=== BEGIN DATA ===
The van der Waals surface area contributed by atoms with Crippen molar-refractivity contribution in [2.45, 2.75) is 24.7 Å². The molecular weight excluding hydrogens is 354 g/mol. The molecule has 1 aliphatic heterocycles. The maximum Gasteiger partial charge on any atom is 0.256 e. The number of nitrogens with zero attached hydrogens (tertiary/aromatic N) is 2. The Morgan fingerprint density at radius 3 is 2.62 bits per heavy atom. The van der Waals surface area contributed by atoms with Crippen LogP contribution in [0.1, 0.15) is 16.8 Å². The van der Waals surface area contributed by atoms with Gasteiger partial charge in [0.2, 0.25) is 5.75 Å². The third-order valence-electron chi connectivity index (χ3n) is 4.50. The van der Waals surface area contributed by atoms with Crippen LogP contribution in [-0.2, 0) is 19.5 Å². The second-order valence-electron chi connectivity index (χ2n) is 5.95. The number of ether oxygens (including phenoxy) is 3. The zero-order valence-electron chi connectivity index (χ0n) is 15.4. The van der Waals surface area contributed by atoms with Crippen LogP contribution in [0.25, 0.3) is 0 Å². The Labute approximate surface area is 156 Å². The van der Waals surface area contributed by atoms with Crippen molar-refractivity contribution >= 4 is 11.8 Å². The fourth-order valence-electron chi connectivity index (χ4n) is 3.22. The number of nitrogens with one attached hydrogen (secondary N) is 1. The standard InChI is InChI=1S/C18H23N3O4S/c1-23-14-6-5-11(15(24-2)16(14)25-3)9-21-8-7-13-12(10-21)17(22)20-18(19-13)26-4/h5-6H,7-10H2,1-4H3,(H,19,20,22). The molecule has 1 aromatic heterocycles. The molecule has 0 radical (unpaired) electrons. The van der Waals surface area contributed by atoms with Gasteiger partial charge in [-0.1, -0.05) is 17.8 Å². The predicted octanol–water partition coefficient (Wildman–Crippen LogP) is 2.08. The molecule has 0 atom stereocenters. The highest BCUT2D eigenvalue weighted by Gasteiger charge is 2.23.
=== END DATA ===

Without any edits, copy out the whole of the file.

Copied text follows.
The van der Waals surface area contributed by atoms with Crippen molar-refractivity contribution in [2.45, 2.75) is 24.7 Å². The molecular weight excluding hydrogens is 354 g/mol. The molecule has 1 aliphatic heterocycles. The maximum Gasteiger partial charge on any atom is 0.256 e. The number of nitrogens with zero attached hydrogens (tertiary/aromatic N) is 2. The Morgan fingerprint density at radius 3 is 2.62 bits per heavy atom. The van der Waals surface area contributed by atoms with Crippen LogP contribution in [0.1, 0.15) is 16.8 Å². The van der Waals surface area contributed by atoms with Gasteiger partial charge in [0.2, 0.25) is 5.75 Å². The third-order valence-electron chi connectivity index (χ3n) is 4.50. The van der Waals surface area contributed by atoms with Crippen LogP contribution in [-0.2, 0) is 19.5 Å². The second-order valence-electron chi connectivity index (χ2n) is 5.95. The number of ether oxygens (including phenoxy) is 3. The zero-order valence-electron chi connectivity index (χ0n) is 15.4. The van der Waals surface area contributed by atoms with Crippen LogP contribution in [0.25, 0.3) is 0 Å². The Labute approximate surface area is 156 Å². The van der Waals surface area contributed by atoms with Crippen molar-refractivity contribution >= 4 is 11.8 Å². The fourth-order valence-electron chi connectivity index (χ4n) is 3.22. The number of nitrogens with one attached hydrogen (secondary N) is 1. The standard InChI is InChI=1S/C18H23N3O4S/c1-23-14-6-5-11(15(24-2)16(14)25-3)9-21-8-7-13-12(10-21)17(22)20-18(19-13)26-4/h5-6H,7-10H2,1-4H3,(H,19,20,22). The molecule has 1 aromatic heterocycles. The molecule has 0 radical (unpaired) electrons. The van der Waals surface area contributed by atoms with Gasteiger partial charge in [-0.1, -0.05) is 17.8 Å². The predicted octanol–water partition coefficient (Wildman–Crippen LogP) is 2.08. The molecule has 0 atom stereocenters. The highest BCUT2D eigenvalue weighted by Gasteiger charge is 2.23.